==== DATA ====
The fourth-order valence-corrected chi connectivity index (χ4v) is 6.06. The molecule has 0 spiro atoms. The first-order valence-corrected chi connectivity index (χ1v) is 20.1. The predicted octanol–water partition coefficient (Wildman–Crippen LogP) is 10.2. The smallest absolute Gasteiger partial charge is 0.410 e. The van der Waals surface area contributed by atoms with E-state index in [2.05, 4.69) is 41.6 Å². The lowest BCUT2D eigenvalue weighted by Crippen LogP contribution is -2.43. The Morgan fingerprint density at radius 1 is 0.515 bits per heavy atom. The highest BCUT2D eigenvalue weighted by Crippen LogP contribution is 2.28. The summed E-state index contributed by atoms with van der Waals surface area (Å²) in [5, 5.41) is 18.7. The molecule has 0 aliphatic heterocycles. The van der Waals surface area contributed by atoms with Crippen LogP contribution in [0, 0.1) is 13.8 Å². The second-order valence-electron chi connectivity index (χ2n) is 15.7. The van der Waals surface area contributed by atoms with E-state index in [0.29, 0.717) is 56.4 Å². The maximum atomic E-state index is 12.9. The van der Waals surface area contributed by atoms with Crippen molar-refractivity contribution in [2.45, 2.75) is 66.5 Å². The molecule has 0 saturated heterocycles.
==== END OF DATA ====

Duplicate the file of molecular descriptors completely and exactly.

The fourth-order valence-corrected chi connectivity index (χ4v) is 6.06. The molecule has 0 spiro atoms. The first-order valence-corrected chi connectivity index (χ1v) is 20.1. The predicted octanol–water partition coefficient (Wildman–Crippen LogP) is 10.2. The smallest absolute Gasteiger partial charge is 0.410 e. The van der Waals surface area contributed by atoms with E-state index in [2.05, 4.69) is 41.6 Å². The lowest BCUT2D eigenvalue weighted by Crippen LogP contribution is -2.43. The Morgan fingerprint density at radius 1 is 0.515 bits per heavy atom. The highest BCUT2D eigenvalue weighted by Crippen LogP contribution is 2.28. The summed E-state index contributed by atoms with van der Waals surface area (Å²) in [5, 5.41) is 18.7. The molecule has 0 aliphatic heterocycles. The van der Waals surface area contributed by atoms with Crippen LogP contribution in [0, 0.1) is 13.8 Å². The second-order valence-electron chi connectivity index (χ2n) is 15.7. The van der Waals surface area contributed by atoms with E-state index in [0.29, 0.717) is 56.4 Å². The maximum atomic E-state index is 12.9. The van der Waals surface area contributed by atoms with Crippen molar-refractivity contribution in [2.45, 2.75) is 66.5 Å². The molecule has 0 saturated heterocycles.